As surprising as it is true, "Game of Thrones" has been better than "Mad Men" this season … so far. While both series are excellent - and a wonderfully odd Sunday night pairing - it's worth figuring out how "Game of Thrones" is besting one of television's greatest dramas.
As surprising as it is true, “Game of Thrones” has been better than “Mad Men” this season … so far. While both series are excellent — and a wonderfully odd Sunday night pairing — it’s worth figuring out how “Game of Thrones” is besting one of television’s greatest dramas.
“Game of Thrones” has been killing it the last four episodes, moving at a breakneck storytelling pace while parceling in solid character moments. Dragons have melted slave masters. Heads have been callously, righteously removed. Tywin Lannister seethed verbal malevolence upon everyone in his presence. A eunuch exquisitely orated about the evil priest (who took his d---) in a box. And Jaime Lannister has become the MVP of “GOT”?!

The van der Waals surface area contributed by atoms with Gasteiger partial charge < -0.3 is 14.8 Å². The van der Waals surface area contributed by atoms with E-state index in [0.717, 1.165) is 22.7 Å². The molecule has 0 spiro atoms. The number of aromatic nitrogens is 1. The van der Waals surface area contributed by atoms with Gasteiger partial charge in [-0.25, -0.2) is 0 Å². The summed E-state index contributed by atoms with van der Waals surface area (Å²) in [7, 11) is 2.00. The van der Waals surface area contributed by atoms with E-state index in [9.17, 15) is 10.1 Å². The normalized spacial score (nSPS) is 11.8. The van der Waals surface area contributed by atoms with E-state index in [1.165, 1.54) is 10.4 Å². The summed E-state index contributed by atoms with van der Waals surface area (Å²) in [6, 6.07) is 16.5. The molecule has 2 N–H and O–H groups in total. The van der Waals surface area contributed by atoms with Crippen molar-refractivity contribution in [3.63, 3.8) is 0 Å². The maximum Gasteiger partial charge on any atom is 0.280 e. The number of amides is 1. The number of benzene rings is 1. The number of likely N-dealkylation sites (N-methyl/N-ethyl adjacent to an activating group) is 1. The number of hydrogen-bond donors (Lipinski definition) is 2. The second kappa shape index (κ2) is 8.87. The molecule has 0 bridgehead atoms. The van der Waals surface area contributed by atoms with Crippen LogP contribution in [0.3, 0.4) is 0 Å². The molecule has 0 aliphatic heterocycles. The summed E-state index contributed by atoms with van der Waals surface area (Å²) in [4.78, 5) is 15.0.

“Mad Men,” on the other hand, started with a great — not incredible — premiere and muddled along with Don Draper’s latest affair and how it ties back to Dick Whitman’s sad upbringing. Something just felt off.
Thankfully, the last two episodes were much improved (and everything at the SCDP office has been fantastic). “The Flood” was solid in addressing the MLK assassination, but could’ve brought more depth to the underused African-American characters. Last Sunday’s outing, “For Immediate Release,” was an amazingly intriguing episode for our cast of advertising anti-heroes.
It could become an all-time great “Mad Men” episode — even if the “Shut the Door. Have A Seat,” Part Deux business move doesn’t create innovative avenues for the characters, the episode sung with great dialog and story. And that game-changing merger could have colossal ramifications, especially for Peggy and Joan. I hope Roger Sterling’s renewed vigor at work is long-lived.
I have no idea what the rest of either’s season will hold — I haven’t read any of the “Game of Thrones” books, and predicting “Mad Men” is futile — but the next few episodes are crucial for both. “Mad Men” could make me eat my words with a string of sheer greatness; I’d take being wrong for that to happen. But “Game of Thrones” still has the infamous ninth episode in its cache — the previous two penultimate episodes featured Ned Stark’s shocking death and the climactic Battle of the Blackwater.